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Are Daily Deals Sites Good Marketing? [Study]

July 25, 2012 By Heather Fletcher
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The death of daily deals sites has been greatly exaggerated. Sites like Groupon are alive and well and showing consistent results, with a few improved metrics during the past year, according to a study announced on July 5 by Rice University.

"How Businesses Fare With Daily Deals As They Gain Experience: A Multi-time Period Study of Daily Deal Performance" is authored by Utpal M. Dholakia, professor of management at Rice University's Jones Graduate School of Business.

He writes in the research: "There is recent emerging evidence that businesses running multiple daily deals are having some success with them. For example, Yipit, the daily deal aggregator, recently reported that 41 percent of merchants running Groupon promotions were repeat merchants in the first quarter of 2012, up from 31 percent in the third quarter of 2011, and they accounted for 56 percent of Groupon's North American gross billings in the first quarter of 2012, from just 33 percent six months earlier."

The study found that the types of marketers who can benefit the most from daily deals sites are:

  • Newer and smaller businesses: "Businesses founded within the past six years had a 39 percent retention rate after seven deals, compared with a 23 percent retention rate for older, well-established businesses. Smaller businesses with annual revenue below $500,000 enjoyed a 41 percent retention rate compared with larger businesses, which had a 15 percent retention rate."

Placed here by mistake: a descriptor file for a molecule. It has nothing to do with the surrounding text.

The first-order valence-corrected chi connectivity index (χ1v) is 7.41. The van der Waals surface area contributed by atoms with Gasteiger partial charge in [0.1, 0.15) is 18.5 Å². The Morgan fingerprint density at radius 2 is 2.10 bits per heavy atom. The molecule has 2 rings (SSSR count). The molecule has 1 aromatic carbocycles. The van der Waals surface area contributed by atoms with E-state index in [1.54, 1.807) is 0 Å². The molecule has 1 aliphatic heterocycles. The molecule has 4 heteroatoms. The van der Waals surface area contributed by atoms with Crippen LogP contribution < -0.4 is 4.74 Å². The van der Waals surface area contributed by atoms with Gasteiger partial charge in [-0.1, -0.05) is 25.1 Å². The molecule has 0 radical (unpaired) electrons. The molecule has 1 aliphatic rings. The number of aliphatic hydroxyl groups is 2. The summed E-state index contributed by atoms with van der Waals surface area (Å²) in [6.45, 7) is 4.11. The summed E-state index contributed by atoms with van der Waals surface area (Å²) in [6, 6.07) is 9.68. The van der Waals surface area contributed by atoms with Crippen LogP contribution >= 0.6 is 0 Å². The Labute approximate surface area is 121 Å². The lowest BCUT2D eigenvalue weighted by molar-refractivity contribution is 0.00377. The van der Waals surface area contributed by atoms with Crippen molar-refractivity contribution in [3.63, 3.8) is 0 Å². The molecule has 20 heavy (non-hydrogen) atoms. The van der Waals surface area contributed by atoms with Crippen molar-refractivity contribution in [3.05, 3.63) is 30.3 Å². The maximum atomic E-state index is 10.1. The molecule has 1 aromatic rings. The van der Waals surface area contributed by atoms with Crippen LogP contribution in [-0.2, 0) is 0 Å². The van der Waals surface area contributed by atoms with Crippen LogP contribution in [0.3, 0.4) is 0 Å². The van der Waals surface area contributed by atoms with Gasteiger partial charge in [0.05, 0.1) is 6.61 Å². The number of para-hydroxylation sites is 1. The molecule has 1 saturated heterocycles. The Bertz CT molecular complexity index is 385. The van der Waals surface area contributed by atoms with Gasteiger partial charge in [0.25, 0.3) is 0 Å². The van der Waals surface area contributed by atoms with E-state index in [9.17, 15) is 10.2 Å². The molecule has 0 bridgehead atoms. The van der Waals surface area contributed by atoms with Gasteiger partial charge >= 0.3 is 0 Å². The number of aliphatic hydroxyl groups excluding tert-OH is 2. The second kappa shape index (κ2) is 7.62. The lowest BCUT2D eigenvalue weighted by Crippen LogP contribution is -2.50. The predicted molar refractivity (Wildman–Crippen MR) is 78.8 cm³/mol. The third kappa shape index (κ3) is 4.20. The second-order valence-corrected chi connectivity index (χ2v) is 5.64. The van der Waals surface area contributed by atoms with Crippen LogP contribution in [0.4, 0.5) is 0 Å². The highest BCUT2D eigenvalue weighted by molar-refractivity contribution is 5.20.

• Repeat deal providers: "While less than half of the businesses running their first daily deal report profitable promotions, three-quarters of those running seven or more deals report profits from these promotions. The percentage of businesses making money jumped by about 6 percentage points in the May 2012 sample—from 55.5 percent (spring 2011) to 61.5 percent."
  • Businesses that don't do any marketing and those that spend heavily on marketing have equal success on the sites.
  • Service providers and non-retail marketers tend to do better than others: "Photographers (with a 75 percent rate of profitable daily deals), health and fitness services (69.3 percent), tourism-related services (68 percent), and doctors and dentists (66.7 percent) have significantly higher rates of daily deal success, while cleaning services (27.3 percent), restaurants and bars (44.2 percent), and retailers (50 percent) fare relatively poorly."
These findings contradict Dholakia's own prediction in June 2011: "Over the next few years, it is likely that daily deal sites will have to settle for lower shares of revenues from businesses compared to their current levels, and it will be harder and more expensive for them to find viable candidates to fill their pipelines of daily deals."
 

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